Greatest Film Scenes
and Moments

Track of the Cat (1954)


Written by Tim Dirks

Title Screen
Movie Title/Year and Scene Descriptions

Track of the Cat (1954)

In William A. Wellman's unusual, strange and existential dark western based on Walter Van Tilburg Clark's novel - set in the 1880s in a remote mountainous region of N. California - and a film that was noted for being shot in Cinemascopic color with mostly stark black, white, and gray images:

  • the dysfunctional and tense wilderness Bridges family with poisonous relationships between everyone, led by defeated, patriarchal drunk Pa Bridges (Philip Tonge), and bitter, cold-hearted, domineering, Puritanical Bible-quoting, rigid matriarch Ma Bridges (Beulah Bondi) - the children included eldest sensitive, poetry and nature-loving son Arthur (William Hoppe), rough-hewn, bullying yet favored 37 year-old son Curt (Robert Mitchum), shy and cowed, intellectual, indecisive youngest son Harold or "Hal" (Tab Hunter), and lonely unmarried daughter Grace (Teresa Wright) - in addition, there was the family's superstitious hired hand - Joe Sam (the Little Rascals' Carl 'Alfalfa' Switzer), an ancient and mysterious native American who foresaw the annual appearance of the cat
  • Harold's relationship with his fiancee - pretty neighbor farm-girl Gwen (Diana Lynn), who was semi-despised by the family
  • the legendary "cat" who appeared at the time of the first snow - a feared, livestock-killing mountain lion/cougar (or black "painter"-panther unseen in the film but often heard) reknowned in Indian lore as a vengeful evil spirit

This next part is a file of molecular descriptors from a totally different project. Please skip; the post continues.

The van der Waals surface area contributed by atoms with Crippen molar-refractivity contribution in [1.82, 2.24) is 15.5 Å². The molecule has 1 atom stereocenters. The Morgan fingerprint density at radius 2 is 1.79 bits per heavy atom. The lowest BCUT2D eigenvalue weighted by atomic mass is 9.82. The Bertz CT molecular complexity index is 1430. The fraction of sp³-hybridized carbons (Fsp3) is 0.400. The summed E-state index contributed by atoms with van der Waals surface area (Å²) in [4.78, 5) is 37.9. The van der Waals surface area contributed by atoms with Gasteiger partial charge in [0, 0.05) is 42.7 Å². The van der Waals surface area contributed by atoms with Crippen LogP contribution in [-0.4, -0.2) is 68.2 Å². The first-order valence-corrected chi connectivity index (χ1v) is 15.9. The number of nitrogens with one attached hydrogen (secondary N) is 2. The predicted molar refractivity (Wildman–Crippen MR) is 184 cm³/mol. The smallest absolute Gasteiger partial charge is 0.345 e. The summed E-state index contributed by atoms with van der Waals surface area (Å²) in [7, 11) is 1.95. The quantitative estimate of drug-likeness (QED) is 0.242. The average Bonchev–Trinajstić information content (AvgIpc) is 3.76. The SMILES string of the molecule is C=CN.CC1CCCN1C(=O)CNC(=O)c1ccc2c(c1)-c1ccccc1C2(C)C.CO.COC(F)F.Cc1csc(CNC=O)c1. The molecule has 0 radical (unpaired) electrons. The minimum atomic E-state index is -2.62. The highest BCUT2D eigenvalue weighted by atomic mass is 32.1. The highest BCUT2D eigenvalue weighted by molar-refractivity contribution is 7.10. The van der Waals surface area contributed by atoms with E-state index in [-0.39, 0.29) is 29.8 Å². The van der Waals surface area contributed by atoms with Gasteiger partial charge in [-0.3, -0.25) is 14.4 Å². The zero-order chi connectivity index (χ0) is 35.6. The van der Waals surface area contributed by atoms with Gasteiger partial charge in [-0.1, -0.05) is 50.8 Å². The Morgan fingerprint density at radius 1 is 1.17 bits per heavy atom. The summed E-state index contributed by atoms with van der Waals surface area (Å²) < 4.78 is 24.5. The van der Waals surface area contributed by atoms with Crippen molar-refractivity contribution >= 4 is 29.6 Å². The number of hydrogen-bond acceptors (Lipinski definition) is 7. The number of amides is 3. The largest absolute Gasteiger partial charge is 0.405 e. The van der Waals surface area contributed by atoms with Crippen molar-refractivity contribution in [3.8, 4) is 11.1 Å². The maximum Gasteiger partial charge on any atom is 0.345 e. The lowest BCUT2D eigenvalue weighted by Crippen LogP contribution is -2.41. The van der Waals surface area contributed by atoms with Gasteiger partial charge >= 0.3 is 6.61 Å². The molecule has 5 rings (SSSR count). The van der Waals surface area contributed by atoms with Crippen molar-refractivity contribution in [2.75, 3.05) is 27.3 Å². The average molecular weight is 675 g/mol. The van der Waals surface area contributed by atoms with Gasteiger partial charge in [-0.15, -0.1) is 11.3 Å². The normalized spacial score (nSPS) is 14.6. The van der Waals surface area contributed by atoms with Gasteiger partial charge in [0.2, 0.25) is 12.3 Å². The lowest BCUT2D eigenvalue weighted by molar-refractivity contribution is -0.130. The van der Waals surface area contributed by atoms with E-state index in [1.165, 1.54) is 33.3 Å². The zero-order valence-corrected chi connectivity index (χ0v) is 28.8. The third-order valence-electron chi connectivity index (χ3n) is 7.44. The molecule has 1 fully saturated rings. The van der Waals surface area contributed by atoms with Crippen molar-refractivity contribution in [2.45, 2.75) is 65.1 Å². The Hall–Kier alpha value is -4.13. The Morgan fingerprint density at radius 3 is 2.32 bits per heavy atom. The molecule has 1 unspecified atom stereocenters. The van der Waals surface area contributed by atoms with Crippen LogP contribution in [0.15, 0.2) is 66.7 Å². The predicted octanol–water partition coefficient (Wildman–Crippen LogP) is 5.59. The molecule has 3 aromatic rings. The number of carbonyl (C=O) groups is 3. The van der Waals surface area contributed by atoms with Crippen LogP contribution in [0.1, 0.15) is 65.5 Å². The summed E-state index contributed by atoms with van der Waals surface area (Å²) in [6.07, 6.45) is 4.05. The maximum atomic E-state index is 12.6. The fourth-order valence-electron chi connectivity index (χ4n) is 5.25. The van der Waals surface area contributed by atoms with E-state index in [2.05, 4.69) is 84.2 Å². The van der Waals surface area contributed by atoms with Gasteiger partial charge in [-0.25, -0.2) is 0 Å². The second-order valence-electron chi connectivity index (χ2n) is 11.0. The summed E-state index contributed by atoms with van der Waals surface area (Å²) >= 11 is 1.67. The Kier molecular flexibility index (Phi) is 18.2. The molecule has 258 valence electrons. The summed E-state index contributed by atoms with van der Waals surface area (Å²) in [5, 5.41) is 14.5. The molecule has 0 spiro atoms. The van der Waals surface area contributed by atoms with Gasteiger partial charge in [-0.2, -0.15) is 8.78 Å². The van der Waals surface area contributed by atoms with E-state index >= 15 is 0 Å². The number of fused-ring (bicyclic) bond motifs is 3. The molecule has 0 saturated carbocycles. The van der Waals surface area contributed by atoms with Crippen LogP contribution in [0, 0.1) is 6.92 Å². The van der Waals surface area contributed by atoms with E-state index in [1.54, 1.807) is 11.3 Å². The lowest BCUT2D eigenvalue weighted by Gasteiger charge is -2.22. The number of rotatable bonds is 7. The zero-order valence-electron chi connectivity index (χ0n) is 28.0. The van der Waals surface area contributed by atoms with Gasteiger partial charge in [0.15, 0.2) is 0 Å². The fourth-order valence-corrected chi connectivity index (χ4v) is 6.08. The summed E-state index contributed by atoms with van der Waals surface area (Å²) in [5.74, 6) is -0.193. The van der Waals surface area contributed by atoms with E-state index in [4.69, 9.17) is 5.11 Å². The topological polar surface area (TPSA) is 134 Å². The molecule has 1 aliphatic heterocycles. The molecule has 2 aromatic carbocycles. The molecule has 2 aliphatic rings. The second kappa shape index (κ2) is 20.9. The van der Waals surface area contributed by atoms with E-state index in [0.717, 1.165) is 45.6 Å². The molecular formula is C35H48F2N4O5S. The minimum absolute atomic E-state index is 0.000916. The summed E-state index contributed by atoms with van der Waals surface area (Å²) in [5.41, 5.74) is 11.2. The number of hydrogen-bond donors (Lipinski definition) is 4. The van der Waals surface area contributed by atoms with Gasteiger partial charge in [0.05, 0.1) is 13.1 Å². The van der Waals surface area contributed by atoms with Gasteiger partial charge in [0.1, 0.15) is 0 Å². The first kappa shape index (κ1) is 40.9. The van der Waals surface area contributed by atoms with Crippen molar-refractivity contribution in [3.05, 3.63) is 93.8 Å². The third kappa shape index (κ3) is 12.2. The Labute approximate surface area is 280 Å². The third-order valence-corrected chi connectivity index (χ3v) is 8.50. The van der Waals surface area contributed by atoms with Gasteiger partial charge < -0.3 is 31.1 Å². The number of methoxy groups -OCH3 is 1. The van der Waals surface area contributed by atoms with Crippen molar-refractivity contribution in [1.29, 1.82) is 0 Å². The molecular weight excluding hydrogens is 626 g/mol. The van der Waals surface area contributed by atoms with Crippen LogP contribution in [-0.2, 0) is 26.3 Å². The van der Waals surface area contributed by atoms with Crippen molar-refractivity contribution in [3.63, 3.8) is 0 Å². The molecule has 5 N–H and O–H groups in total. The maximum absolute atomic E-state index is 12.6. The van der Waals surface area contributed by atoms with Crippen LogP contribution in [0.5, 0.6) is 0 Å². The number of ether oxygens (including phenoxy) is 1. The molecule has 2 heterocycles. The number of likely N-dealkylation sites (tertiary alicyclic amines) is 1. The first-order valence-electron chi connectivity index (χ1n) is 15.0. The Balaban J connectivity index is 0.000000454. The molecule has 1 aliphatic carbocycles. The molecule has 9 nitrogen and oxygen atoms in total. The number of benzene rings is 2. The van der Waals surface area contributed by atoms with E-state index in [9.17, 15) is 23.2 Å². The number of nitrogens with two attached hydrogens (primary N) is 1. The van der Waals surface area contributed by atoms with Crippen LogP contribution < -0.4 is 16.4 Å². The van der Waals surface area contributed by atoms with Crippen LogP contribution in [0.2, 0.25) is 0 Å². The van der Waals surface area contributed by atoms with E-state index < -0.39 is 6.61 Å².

• the metaphoric stalking and hunting of the animal by Curt (in a bright red coat), when Arthur was killed by the "black painter" and Curt (after switching coats with Arthur), returned his brother's corpse on the back of a horse that knew its way home
  • the burial scene of Arthur at the ranch - and the POV low-angle shot from inside the rectangular grave as the coffin was lowered into the ground, and mourning Ma's regretful words about him: "Amen. Can't preach no proper sermon. Don't see much use if I could. He was a hard one to know. Even if I could make out clear every last thing about him, body and soul, and had words to tell. Don't know as it would help. If the Lord won't judge him, surely ain't my place to judge. He was a good man, like he was a good boy. Not a mean streak in him. All the things I could say, it seems to me I could have said 'em when he was alive" - at the climax of her words, Harold drove a small cross into place under the grey sky
  • the last few moments of Curt's life (now wearing Arthur's black and white coat) when he found Arthur's poetry book in the pocket - with a quote from one of John Keats' poems - causing him panic: "When I had fears that I may cease to be..." - his own epitaph; shortly later, he attempted (with his last match) to burn the pages of the poetry book, using it as fuel to avoid freezing to death - he spitefully thanked his brother: "The only time any good ever came from your moanin', boy"; after a failed attempt and in a disoriented and fearful state, Curt ran down a lengthy snowy slope and over a cliffside to his death
  • in the film's conclusion, Joe Sam and Harold located Curt's body, and the cat was shot and killed by an emboldened Harold; with cryptic words, Joe Sam declared an end to the family's troubles if Harold would get married: "Curt not kill, you kill. Him devil...No, not black, black painter, whole world...You get married, huh?...She marry, no more trouble. You boss man now!"; the two returned home - guided by the sight of the family's bonfire built collaboratively, and Harold was the new, more mature head of the more-unified family


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